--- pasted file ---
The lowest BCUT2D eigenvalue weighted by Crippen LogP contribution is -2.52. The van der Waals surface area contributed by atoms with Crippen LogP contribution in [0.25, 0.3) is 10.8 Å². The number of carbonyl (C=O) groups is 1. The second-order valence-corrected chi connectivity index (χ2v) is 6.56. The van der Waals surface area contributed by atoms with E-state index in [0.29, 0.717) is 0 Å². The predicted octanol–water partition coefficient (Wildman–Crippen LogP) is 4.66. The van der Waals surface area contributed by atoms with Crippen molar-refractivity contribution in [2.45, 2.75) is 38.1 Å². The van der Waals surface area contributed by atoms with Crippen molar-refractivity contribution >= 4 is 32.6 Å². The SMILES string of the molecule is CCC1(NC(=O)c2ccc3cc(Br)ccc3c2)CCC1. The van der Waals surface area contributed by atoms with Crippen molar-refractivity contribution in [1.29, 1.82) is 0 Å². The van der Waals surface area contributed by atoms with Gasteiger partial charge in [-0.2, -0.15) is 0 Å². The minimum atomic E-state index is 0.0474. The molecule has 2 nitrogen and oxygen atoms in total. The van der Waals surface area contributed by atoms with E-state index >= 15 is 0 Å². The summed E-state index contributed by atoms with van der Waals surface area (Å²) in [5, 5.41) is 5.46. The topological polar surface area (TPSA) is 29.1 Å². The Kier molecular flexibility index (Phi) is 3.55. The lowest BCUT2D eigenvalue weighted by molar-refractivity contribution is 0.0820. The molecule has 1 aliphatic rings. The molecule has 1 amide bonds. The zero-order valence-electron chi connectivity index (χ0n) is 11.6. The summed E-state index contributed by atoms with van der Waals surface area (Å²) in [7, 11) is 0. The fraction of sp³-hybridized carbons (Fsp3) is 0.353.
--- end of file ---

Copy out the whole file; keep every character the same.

The lowest BCUT2D eigenvalue weighted by Crippen LogP contribution is -2.52. The van der Waals surface area contributed by atoms with Crippen LogP contribution in [0.25, 0.3) is 10.8 Å². The number of carbonyl (C=O) groups is 1. The second-order valence-corrected chi connectivity index (χ2v) is 6.56. The van der Waals surface area contributed by atoms with E-state index in [0.29, 0.717) is 0 Å². The predicted octanol–water partition coefficient (Wildman–Crippen LogP) is 4.66. The van der Waals surface area contributed by atoms with Crippen molar-refractivity contribution in [2.45, 2.75) is 38.1 Å². The van der Waals surface area contributed by atoms with Crippen molar-refractivity contribution >= 4 is 32.6 Å². The SMILES string of the molecule is CCC1(NC(=O)c2ccc3cc(Br)ccc3c2)CCC1. The van der Waals surface area contributed by atoms with Crippen molar-refractivity contribution in [1.29, 1.82) is 0 Å². The van der Waals surface area contributed by atoms with Gasteiger partial charge in [-0.2, -0.15) is 0 Å². The minimum atomic E-state index is 0.0474. The molecule has 2 nitrogen and oxygen atoms in total. The van der Waals surface area contributed by atoms with E-state index >= 15 is 0 Å². The summed E-state index contributed by atoms with van der Waals surface area (Å²) in [5, 5.41) is 5.46. The topological polar surface area (TPSA) is 29.1 Å². The Kier molecular flexibility index (Phi) is 3.55. The lowest BCUT2D eigenvalue weighted by molar-refractivity contribution is 0.0820. The molecule has 1 aliphatic rings. The molecule has 1 amide bonds. The zero-order valence-electron chi connectivity index (χ0n) is 11.6. The summed E-state index contributed by atoms with van der Waals surface area (Å²) in [7, 11) is 0. The fraction of sp³-hybridized carbons (Fsp3) is 0.353.